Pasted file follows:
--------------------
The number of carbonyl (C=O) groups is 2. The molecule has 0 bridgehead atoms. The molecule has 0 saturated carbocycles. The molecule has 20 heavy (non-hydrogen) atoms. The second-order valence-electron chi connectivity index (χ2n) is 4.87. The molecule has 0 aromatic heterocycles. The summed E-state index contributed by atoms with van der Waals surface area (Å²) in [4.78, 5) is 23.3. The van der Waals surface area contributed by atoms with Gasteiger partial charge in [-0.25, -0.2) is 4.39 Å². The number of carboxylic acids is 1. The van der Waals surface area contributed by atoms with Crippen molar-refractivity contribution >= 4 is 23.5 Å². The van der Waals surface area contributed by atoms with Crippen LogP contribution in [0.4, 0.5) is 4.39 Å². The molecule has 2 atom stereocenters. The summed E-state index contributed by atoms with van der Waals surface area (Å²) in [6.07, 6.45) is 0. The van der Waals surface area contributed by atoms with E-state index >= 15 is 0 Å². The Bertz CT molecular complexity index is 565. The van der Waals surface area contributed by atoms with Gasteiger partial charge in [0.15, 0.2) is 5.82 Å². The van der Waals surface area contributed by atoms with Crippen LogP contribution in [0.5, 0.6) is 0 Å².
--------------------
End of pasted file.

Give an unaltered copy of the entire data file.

The number of carbonyl (C=O) groups is 2. The molecule has 0 bridgehead atoms. The molecule has 0 saturated carbocycles. The molecule has 20 heavy (non-hydrogen) atoms. The second-order valence-electron chi connectivity index (χ2n) is 4.87. The molecule has 0 aromatic heterocycles. The summed E-state index contributed by atoms with van der Waals surface area (Å²) in [4.78, 5) is 23.3. The van der Waals surface area contributed by atoms with Gasteiger partial charge in [-0.25, -0.2) is 4.39 Å². The number of carboxylic acids is 1. The van der Waals surface area contributed by atoms with Crippen molar-refractivity contribution >= 4 is 23.5 Å². The van der Waals surface area contributed by atoms with Crippen LogP contribution in [0.4, 0.5) is 4.39 Å². The molecule has 2 atom stereocenters. The summed E-state index contributed by atoms with van der Waals surface area (Å²) in [6.07, 6.45) is 0. The van der Waals surface area contributed by atoms with E-state index >= 15 is 0 Å². The Bertz CT molecular complexity index is 565. The van der Waals surface area contributed by atoms with Gasteiger partial charge in [0.15, 0.2) is 5.82 Å². The van der Waals surface area contributed by atoms with Crippen LogP contribution in [0.5, 0.6) is 0 Å².